CGTalk Perlin Noise
05-31-2012, 04:09 PM   #1
darkgaze
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Lidia Martinez
Tools Dev, Graphics Dev & filmmaker

Join Date: Nov 2007
Posts: 140
Perlin Noise

HI people.

Iīm programming a Perlin Noise generator.
Right now i have a big problem with the noise generator. It has to be a generator but not a random generator. That means, whenever you enter a number it gives you the same correspondant random , but always THE SAME.

Well. i got this from several websites. The rule is that these numbers must be primes:
float noise_function(int x)
{
x = x << 13;
float x2 = pow(x,x);
int t = ( x * (x * x * 60493 + 19990303) + 1376312589) & 0x7fffffff;
return 1.0 - ((float)t/1073741824.0);
}

Iīm supposed to give all X-axis values to this function, and it gives back a semi-random curve.
But it doesnīt , it obviously gives me a stairs-looking function. Like the one in the picture.

What the hell. As it is said here, it should be like this (first image).
http://libnoise.sourceforge.net/noisegen/index.html

Anybody know whatīs the problem?
Attached Images
 Captura.PNG (38.9 KB, 36 views)
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Last edited by darkgaze : 05-31-2012 at 04:12 PM.

 06-12-2012, 07:51 AM #2 gruhn Expert   portfolio Peter M. Gruhn Medfield, USA   Join Date: Jul 2008 Posts: 639 The most obvious thing is that your code isn't the same as the code at libnoise. You have: x << 13 and they have: n >> 13. You have (effectively): newx = (oldx << 13) ^ (oldx <<13) and they have (effectively): newx = (oldx >> 13) ^ (oldx) You have x * x [pow(x,x)] and they have x bitwiseOR x [x^x] You took x^x ... and shoved it away to never use again They took (n>>13)^n ... and saved it back to n and used that in subsequent operations. In short: you need to be told: different languages use different symbols for different things. The sample code is C++ so things like >> and ^ mayn't mean what you are familiar with. And you need to be more careful transcribing. I don't know enough about the floating point formats and current compilers so you should check yourself that your using float where the sample code uses double isn't a problem. It looks like the return value is -1 .. 1 so you should be fine and just lose some fine grain that you probably weren't using anyway. Last edited by gruhn : 06-12-2012 at 07:53 AM. share quote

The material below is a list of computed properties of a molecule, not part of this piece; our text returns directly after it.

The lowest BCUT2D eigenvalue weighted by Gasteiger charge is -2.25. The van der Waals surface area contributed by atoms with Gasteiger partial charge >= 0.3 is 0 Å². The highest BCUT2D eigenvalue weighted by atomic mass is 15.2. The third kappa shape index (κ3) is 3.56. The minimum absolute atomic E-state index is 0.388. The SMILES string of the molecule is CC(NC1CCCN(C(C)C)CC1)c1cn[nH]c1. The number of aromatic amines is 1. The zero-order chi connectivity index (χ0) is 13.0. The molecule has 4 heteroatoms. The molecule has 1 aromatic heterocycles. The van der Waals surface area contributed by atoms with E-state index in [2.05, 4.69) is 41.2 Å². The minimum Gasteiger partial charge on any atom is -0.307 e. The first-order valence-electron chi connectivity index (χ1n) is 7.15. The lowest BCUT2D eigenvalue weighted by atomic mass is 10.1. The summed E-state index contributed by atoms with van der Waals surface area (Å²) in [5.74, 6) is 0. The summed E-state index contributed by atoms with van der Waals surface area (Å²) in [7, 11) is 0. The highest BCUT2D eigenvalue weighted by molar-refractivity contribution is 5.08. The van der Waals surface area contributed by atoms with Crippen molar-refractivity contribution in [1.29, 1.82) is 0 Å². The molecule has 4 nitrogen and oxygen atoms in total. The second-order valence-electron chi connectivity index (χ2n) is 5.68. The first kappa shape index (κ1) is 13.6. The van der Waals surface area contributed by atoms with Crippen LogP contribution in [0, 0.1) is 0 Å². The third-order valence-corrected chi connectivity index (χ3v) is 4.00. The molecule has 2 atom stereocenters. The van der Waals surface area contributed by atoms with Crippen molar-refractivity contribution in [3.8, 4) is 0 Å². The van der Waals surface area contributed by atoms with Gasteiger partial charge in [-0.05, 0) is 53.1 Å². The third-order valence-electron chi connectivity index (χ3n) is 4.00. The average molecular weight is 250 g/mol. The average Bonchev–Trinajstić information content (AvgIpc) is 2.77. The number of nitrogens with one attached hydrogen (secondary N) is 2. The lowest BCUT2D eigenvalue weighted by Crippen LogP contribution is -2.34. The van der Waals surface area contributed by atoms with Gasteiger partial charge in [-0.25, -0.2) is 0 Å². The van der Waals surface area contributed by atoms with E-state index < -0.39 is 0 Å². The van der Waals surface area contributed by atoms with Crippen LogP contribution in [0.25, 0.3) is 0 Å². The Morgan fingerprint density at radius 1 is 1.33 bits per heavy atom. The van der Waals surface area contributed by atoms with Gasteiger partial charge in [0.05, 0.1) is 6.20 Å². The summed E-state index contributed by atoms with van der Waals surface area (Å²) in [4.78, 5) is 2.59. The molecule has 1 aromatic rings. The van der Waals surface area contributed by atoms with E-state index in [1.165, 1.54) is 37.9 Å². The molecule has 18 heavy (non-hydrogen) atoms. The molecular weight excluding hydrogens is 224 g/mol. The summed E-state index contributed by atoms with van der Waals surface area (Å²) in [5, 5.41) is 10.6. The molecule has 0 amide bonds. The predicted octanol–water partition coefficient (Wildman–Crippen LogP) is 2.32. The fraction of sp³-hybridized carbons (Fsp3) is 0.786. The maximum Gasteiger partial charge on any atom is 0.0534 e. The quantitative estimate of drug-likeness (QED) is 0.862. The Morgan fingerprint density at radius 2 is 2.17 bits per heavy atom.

06-12-2012, 10:04 AM #3 darkgaze CG Developer   portfolio Lidia Martinez Tools Dev, Graphics Dev & filmmaker Madrid, Espaņa   Join Date: Nov 2007 Posts: 140 Superb!! You are right, the code in my sources is pseudocode. the problem is i donīt really get what they intend to do, so iīll have to figure it out... But thanks for THAT!! it saves my day, i have just 4 days to finish this! Iīll tell you if it worked. __________________ "Stay hungry, stay foolish" Whole Earth Catalog share quote